By Mackenzie McDermit and Kevin Mullen
Mackenzie McDermit is a recent alumna of the University of Wisconsin-Madison, where she participated in the university’s Writing Fellows program. She spent a humbling and inspiring semester researching writing pedagogy in the Odyssey Project and has been hooked ever since. This is her first year as a tutor for the program.
Kevin Mullen recently completed his doctorate in English at the University of Wisconsin-Madison. During his time as a graduate student, Kevin was fortunate to work for several years with the Writing Center and the Writing Fellows program. He is currently applying all of the skills and insights he absorbed there to his current position as a Literacy Faculty Associate for the UW Odyssey Project.
Now in its twelfth year, the UW Odyssey Project is an intensive, two-semester humanities course that seeks to remove economic barriers to education for 30 adult learners a year by providing tuition, books, childcare, and dinner before class. While earning six credits from the University of Wisconsin-Madison, Odyssey students explore a wide range of foundational thinkers in literature, history, music, art, and philosophy. As they discuss the ideas of Socrates and Frederick Douglass, analyze the poetry of Langston Hughes and Emily Dickinson, engage with original historical documents like the Declaration of Independence and The Federalist essays, and read aloud scenes from Macbeth and A Raisin in the Sun, students gain skills in critical thinking, persuasive writing, and communication. Many students in this program are struggling with issues such as homelessness, depression, substance abuse, domestic abuse, and teen pregnancy and have been made to feel in the past that they are “not college material.” Under the direction of Prof. Emily Auerbach, who recently won a national award for her work, and a team of dedicated UW faculty members, over 300 students have graduated from the Odyssey Project and two-thirds have continued their education by taking more college courses.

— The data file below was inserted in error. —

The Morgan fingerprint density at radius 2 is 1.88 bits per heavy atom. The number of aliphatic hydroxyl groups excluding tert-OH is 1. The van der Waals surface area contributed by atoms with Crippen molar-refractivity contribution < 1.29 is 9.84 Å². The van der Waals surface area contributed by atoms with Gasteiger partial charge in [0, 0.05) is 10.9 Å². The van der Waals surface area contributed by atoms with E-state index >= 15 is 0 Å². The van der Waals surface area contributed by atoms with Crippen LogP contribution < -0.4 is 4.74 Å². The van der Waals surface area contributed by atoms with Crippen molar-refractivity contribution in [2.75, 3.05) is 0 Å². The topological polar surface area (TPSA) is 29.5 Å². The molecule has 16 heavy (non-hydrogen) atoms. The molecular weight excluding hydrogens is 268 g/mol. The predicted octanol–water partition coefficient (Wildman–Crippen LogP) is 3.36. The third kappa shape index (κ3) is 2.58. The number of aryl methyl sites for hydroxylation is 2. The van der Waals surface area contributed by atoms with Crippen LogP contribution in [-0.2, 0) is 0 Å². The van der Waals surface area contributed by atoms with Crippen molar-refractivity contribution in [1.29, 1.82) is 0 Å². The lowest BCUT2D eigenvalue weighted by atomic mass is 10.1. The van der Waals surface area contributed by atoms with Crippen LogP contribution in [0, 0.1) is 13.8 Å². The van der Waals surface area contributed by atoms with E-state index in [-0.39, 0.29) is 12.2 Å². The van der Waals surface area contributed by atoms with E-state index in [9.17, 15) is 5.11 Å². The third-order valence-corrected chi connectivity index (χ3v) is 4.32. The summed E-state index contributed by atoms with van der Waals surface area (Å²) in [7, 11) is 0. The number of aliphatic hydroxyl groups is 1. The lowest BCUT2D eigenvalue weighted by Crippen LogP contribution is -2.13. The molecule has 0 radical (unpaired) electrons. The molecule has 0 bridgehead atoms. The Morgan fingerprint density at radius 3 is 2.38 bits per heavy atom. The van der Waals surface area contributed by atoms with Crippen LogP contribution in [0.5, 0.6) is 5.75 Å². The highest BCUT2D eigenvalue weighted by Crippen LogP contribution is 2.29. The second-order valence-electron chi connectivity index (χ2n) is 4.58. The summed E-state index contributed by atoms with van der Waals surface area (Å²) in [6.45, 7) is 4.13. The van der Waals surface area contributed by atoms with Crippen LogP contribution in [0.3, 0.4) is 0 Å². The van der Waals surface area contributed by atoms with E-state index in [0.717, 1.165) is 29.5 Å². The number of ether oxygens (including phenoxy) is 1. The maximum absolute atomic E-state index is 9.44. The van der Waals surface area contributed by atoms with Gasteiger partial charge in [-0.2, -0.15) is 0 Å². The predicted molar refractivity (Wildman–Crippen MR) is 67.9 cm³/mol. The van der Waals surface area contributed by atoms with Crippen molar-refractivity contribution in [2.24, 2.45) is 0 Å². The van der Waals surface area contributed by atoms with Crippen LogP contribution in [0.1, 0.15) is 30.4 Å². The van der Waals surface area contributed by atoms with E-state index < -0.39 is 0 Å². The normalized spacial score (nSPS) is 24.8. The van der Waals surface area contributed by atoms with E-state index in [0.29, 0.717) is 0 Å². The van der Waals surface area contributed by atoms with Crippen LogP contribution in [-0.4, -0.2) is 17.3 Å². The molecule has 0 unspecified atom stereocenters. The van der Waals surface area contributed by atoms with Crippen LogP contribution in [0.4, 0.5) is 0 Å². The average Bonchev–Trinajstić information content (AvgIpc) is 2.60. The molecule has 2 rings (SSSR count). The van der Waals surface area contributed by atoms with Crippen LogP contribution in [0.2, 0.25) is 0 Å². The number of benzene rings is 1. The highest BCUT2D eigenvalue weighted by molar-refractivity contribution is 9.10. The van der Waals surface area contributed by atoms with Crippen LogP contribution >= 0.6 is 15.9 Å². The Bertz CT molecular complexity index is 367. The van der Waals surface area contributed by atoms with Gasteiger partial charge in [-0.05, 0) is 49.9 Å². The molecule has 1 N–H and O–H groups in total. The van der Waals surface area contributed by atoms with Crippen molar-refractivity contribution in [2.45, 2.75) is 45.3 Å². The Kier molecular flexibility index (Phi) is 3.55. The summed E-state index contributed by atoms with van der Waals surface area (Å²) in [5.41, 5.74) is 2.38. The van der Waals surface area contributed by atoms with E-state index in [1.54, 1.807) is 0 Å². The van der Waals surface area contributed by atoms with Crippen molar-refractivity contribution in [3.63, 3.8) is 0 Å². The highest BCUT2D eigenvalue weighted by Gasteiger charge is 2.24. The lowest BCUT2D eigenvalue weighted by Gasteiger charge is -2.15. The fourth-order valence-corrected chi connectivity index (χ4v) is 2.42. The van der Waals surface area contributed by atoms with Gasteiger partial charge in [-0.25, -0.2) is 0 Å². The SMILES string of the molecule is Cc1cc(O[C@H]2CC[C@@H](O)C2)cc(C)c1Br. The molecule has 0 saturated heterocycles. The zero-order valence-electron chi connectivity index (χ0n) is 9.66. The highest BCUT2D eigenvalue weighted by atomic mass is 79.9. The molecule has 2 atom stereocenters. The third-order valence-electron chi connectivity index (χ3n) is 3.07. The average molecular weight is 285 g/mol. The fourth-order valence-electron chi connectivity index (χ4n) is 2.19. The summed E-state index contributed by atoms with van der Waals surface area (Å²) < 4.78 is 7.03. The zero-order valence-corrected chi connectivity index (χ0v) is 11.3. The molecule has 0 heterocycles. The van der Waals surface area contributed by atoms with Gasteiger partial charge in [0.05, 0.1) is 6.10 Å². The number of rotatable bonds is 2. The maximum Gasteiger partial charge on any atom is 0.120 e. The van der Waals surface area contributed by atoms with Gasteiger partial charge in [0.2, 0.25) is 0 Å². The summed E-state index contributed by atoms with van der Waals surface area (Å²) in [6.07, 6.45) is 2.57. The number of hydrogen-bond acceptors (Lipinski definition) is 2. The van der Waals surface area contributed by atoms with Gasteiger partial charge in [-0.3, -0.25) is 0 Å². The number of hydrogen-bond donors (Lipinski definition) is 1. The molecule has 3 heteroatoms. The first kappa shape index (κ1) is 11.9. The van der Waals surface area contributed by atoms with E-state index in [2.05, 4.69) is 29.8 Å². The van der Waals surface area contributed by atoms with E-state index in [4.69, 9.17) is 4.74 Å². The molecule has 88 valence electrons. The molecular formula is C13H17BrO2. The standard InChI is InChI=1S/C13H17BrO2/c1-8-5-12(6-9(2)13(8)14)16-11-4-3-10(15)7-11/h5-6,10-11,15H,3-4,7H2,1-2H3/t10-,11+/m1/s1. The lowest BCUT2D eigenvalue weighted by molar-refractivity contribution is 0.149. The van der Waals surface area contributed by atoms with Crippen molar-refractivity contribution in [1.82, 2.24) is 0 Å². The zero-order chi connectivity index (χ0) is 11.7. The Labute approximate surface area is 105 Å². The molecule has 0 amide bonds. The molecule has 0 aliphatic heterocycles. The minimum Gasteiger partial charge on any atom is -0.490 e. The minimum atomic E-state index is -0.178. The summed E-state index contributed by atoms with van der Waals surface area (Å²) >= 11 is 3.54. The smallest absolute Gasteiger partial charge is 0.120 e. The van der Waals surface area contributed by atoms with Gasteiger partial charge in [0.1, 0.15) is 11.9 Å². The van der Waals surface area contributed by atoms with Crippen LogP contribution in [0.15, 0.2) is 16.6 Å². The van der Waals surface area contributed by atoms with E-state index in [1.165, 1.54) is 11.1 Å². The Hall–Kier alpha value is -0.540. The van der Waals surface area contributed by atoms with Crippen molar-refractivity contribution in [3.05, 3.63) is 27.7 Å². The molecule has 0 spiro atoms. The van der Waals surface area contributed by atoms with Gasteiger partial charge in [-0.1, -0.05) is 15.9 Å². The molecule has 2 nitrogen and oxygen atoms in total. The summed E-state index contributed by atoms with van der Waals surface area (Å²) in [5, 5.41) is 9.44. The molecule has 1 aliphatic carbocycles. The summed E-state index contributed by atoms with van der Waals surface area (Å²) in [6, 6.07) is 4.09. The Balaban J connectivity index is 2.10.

In order to prepare students for the next phase in their education, the Odyssey Project focuses on strengthening writing skills by emphasizing collaboration with tutors and classmates and increasing the visibility of student writing. The UW Writing Center has created strong ties with this program by providing trained tutors to help with individual writing needs. Every week, students have the opportunity to work through the writing process with a small study group that includes three other classmates and two tutors. Excerpts from these assignments are then published in the Oracle, a newsletter that contains student photos and writing. Students gain pride and confidence as Oracles are distributed in class, posted online, and shared with family, friends, and community members.
In order to understand how these practices have impacted the writing process, we asked this year’s class to write about three topics: the effect that collaboration has had on their writing, their responses to the Oracle (as both readers and authors), and the aspects of writing they find to be either frustrating or exciting. Their responses offer powerful suggestions about the ways in which collaboration and visibility can help students navigate the difficult balance between personal expression and the expectations of a discourse community, and they should be of special interest to instructors working with adult learners, literacy, bridge programs, and writing centers that are connecting with communities that reside beyond the boundaries of campus. We have organized their ideas around recurring themes, but we have left the entirety of each answer intact.
Visibility and Voice